Follow Mint Lounge

Latest Issue

Home > Relationships> It's Complicated > This pandemic, start a garden that can thrive in a drought

This pandemic, start a garden that can thrive in a drought

One solution for gardeners is to adopt xeriscaping, a style of landscaping designed to reduce water use

‘Xeric,’ or dry, doesn’t always mean cacti and succulents—it can mean using native grasses and other plants adapted to dryer regimes. Photo by Nesilhan Gunavdin on Unsplash
‘Xeric,’ or dry, doesn’t always mean cacti and succulents—it can mean using native grasses and other plants adapted to dryer regimes. Photo by Nesilhan Gunavdin on Unsplash

While the Pacific Northwest has gotten the most attention for its heat wave—temperatures in Portland, Ore., reached 116F on June 28; Seattle didn’t fare much better, hitting 108F—a quarter of the state of California remains in an “exceptional drought,” the most severe category possible. Almost 98% of the land across 11 Western states is abnormally dry, and more than 90% is covered by some category of drought, the worst levels in the U.S. Drought Monitor’s 21-year history. Considering that California produces more food crops than any other state in the country, it’s crucial to protect and conserve water there. It’s important to conserve water in every state, really.

One solution for gardeners is to adopt xeriscaping, a style of landscaping designed to reduce water use. ‘Xeric,’ or dry, doesn’t always mean cacti and succulents—it can mean using native grasses and other plants adapted to dryer regimes or hardscaping features such as boulders, pavers, and gravel instead of thirsty lawns. 

Also read: Finding redemption in reading during the pandemic

This type of gardening is more common in places where summers are hot and dry, but you don’t have to live in the Wild West to adopt water-saving gardening for your yard. Fuzzy or silver-leaved plants are usually already drought-tolerant (the silver hairs are an adaptation that reduces water loss), and any garden with a Mediterranean, rock garden, or Southwestern aesthetic will be a natural match for xeriscaping. Here are some of our favourite plant picks for growing a stunning garden with less water.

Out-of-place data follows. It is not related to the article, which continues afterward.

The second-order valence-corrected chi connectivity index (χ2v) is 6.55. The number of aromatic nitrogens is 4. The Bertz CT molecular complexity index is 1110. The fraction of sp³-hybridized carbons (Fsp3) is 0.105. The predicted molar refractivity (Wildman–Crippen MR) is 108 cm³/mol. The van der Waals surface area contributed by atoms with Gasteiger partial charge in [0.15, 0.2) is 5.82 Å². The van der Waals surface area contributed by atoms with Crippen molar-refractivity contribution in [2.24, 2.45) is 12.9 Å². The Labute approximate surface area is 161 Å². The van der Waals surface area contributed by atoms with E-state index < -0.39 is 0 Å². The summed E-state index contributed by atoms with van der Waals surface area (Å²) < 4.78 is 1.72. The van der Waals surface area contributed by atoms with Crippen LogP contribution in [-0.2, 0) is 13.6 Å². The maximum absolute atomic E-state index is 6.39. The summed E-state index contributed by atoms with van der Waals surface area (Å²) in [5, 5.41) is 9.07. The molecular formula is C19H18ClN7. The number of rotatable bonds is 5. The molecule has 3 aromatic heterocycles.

With a little planning and strategic use of grasses, border plants, and ground covers, you can maintain a breezy elegance in your garden without running a sprinkler for hours at a time.

 ‘Siskiyou Pink’ gaura (Gaura lindheimeri) is a native of southern Oregon that has feathery, red-tinged leaves and delicate salmon-pink flowers that bloom from spring to fall. Once established, it forms a nice roundish shape up to 3 feet tall and wide. Perfect for a Mediterranean garden (but great in any water-wise country garden) is ‘Huntington Carpet’ creeping rosemary (Rosmarinus officinalis). It’s fragrant, edible, and evergreen—and also great in containers. ‘Fire Spinner’ ice plant (Delosperma ‘P001S’) is also a heavy-hitter in a drought-tolerant garden: Its daisy-like flowers come in tons of colours—Fire Spinner is a psychedelic orange and purple—and it’s so sturdy that it’s used to landscape California highways.

Also read: Build up pause rituals during the pandemic

Water-saving gardening doesn’t mean you have eschew grasses entirely either. ‘Elijah Blue’ fescue (Festuca glauca), a lovely clump-forming grass with long, bluish-gray leaves, thrives on neglect.